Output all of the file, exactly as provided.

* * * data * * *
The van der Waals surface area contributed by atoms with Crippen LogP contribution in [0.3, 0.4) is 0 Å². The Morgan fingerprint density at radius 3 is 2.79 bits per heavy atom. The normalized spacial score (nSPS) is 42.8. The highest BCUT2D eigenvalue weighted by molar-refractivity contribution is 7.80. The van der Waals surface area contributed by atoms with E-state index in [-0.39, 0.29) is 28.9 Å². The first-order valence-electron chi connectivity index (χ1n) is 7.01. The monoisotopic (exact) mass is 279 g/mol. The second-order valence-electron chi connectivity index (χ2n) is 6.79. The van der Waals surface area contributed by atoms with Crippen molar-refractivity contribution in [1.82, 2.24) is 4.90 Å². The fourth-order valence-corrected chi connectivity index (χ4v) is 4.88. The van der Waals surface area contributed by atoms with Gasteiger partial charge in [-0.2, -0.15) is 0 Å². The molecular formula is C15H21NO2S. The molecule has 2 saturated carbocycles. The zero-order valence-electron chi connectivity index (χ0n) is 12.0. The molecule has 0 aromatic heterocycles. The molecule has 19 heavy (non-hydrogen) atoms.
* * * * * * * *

The van der Waals surface area contributed by atoms with Crippen LogP contribution in [0.3, 0.4) is 0 Å². The Morgan fingerprint density at radius 3 is 2.79 bits per heavy atom. The normalized spacial score (nSPS) is 42.8. The highest BCUT2D eigenvalue weighted by molar-refractivity contribution is 7.80. The van der Waals surface area contributed by atoms with E-state index in [-0.39, 0.29) is 28.9 Å². The first-order valence-electron chi connectivity index (χ1n) is 7.01. The monoisotopic (exact) mass is 279 g/mol. The second-order valence-electron chi connectivity index (χ2n) is 6.79. The van der Waals surface area contributed by atoms with Crippen molar-refractivity contribution in [1.82, 2.24) is 4.90 Å². The fourth-order valence-corrected chi connectivity index (χ4v) is 4.88. The van der Waals surface area contributed by atoms with Gasteiger partial charge in [-0.2, -0.15) is 0 Å². The molecular formula is C15H21NO2S. The molecule has 2 saturated carbocycles. The zero-order valence-electron chi connectivity index (χ0n) is 12.0. The molecule has 0 aromatic heterocycles. The molecule has 19 heavy (non-hydrogen) atoms.